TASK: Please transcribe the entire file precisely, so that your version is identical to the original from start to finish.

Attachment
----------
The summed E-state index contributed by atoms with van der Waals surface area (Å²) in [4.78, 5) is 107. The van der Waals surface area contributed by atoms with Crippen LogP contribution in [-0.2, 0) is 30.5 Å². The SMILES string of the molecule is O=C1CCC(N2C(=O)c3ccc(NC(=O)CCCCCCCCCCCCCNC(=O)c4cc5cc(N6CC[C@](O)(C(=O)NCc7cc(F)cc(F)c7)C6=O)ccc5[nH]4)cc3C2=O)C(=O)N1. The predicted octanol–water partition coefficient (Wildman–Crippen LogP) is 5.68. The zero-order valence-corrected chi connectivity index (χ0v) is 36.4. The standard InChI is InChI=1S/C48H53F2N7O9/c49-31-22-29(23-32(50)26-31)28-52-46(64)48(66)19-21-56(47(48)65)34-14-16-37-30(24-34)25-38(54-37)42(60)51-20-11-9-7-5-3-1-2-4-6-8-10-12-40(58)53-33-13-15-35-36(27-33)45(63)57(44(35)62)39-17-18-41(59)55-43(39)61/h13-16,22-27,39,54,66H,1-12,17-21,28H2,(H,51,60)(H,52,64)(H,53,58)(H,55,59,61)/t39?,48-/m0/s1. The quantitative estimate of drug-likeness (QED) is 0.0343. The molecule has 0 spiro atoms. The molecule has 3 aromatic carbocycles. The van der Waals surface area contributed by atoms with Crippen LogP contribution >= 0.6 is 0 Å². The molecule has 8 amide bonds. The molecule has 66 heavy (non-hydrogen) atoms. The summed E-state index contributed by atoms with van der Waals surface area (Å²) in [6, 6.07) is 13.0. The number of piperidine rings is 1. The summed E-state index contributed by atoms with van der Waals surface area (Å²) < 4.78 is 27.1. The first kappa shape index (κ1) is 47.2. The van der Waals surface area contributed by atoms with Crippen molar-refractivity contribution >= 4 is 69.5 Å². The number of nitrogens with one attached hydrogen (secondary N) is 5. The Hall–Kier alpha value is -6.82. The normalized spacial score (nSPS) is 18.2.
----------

The summed E-state index contributed by atoms with van der Waals surface area (Å²) in [4.78, 5) is 107. The van der Waals surface area contributed by atoms with Crippen LogP contribution in [-0.2, 0) is 30.5 Å². The SMILES string of the molecule is O=C1CCC(N2C(=O)c3ccc(NC(=O)CCCCCCCCCCCCCNC(=O)c4cc5cc(N6CC[C@](O)(C(=O)NCc7cc(F)cc(F)c7)C6=O)ccc5[nH]4)cc3C2=O)C(=O)N1. The predicted octanol–water partition coefficient (Wildman–Crippen LogP) is 5.68. The zero-order valence-corrected chi connectivity index (χ0v) is 36.4. The standard InChI is InChI=1S/C48H53F2N7O9/c49-31-22-29(23-32(50)26-31)28-52-46(64)48(66)19-21-56(47(48)65)34-14-16-37-30(24-34)25-38(54-37)42(60)51-20-11-9-7-5-3-1-2-4-6-8-10-12-40(58)53-33-13-15-35-36(27-33)45(63)57(44(35)62)39-17-18-41(59)55-43(39)61/h13-16,22-27,39,54,66H,1-12,17-21,28H2,(H,51,60)(H,52,64)(H,53,58)(H,55,59,61)/t39?,48-/m0/s1. The quantitative estimate of drug-likeness (QED) is 0.0343. The molecule has 0 spiro atoms. The molecule has 3 aromatic carbocycles. The van der Waals surface area contributed by atoms with Crippen LogP contribution >= 0.6 is 0 Å². The molecule has 8 amide bonds. The molecule has 66 heavy (non-hydrogen) atoms. The summed E-state index contributed by atoms with van der Waals surface area (Å²) in [6, 6.07) is 13.0. The number of piperidine rings is 1. The summed E-state index contributed by atoms with van der Waals surface area (Å²) < 4.78 is 27.1. The first kappa shape index (κ1) is 47.2. The van der Waals surface area contributed by atoms with Crippen molar-refractivity contribution >= 4 is 69.5 Å². The number of nitrogens with one attached hydrogen (secondary N) is 5. The Hall–Kier alpha value is -6.82. The normalized spacial score (nSPS) is 18.2.